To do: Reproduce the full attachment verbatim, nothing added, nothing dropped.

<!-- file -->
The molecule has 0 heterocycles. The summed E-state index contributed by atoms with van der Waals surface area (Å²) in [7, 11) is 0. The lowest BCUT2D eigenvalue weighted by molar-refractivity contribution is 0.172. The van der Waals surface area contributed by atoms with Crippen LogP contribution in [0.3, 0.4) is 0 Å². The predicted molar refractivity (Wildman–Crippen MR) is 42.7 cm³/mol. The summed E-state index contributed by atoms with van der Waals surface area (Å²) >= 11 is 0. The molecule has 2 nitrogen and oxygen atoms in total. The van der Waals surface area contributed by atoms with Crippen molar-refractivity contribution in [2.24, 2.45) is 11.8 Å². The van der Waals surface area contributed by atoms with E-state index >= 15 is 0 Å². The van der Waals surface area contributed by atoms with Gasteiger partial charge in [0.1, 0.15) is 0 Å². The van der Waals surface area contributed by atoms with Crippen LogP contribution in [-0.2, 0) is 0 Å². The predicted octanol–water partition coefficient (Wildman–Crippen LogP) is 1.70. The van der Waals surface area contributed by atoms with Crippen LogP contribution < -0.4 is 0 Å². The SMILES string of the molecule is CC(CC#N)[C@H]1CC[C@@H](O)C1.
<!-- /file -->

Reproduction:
The molecule has 0 heterocycles. The summed E-state index contributed by atoms with van der Waals surface area (Å²) in [7, 11) is 0. The lowest BCUT2D eigenvalue weighted by molar-refractivity contribution is 0.172. The van der Waals surface area contributed by atoms with Crippen LogP contribution in [0.3, 0.4) is 0 Å². The predicted molar refractivity (Wildman–Crippen MR) is 42.7 cm³/mol. The summed E-state index contributed by atoms with van der Waals surface area (Å²) >= 11 is 0. The molecule has 2 nitrogen and oxygen atoms in total. The van der Waals surface area contributed by atoms with Crippen molar-refractivity contribution in [2.24, 2.45) is 11.8 Å². The van der Waals surface area contributed by atoms with E-state index >= 15 is 0 Å². The van der Waals surface area contributed by atoms with Gasteiger partial charge in [0.1, 0.15) is 0 Å². The van der Waals surface area contributed by atoms with Crippen LogP contribution in [-0.2, 0) is 0 Å². The predicted octanol–water partition coefficient (Wildman–Crippen LogP) is 1.70. The van der Waals surface area contributed by atoms with Crippen LogP contribution < -0.4 is 0 Å². The SMILES string of the molecule is CC(CC#N)[C@H]1CC[C@@H](O)C1.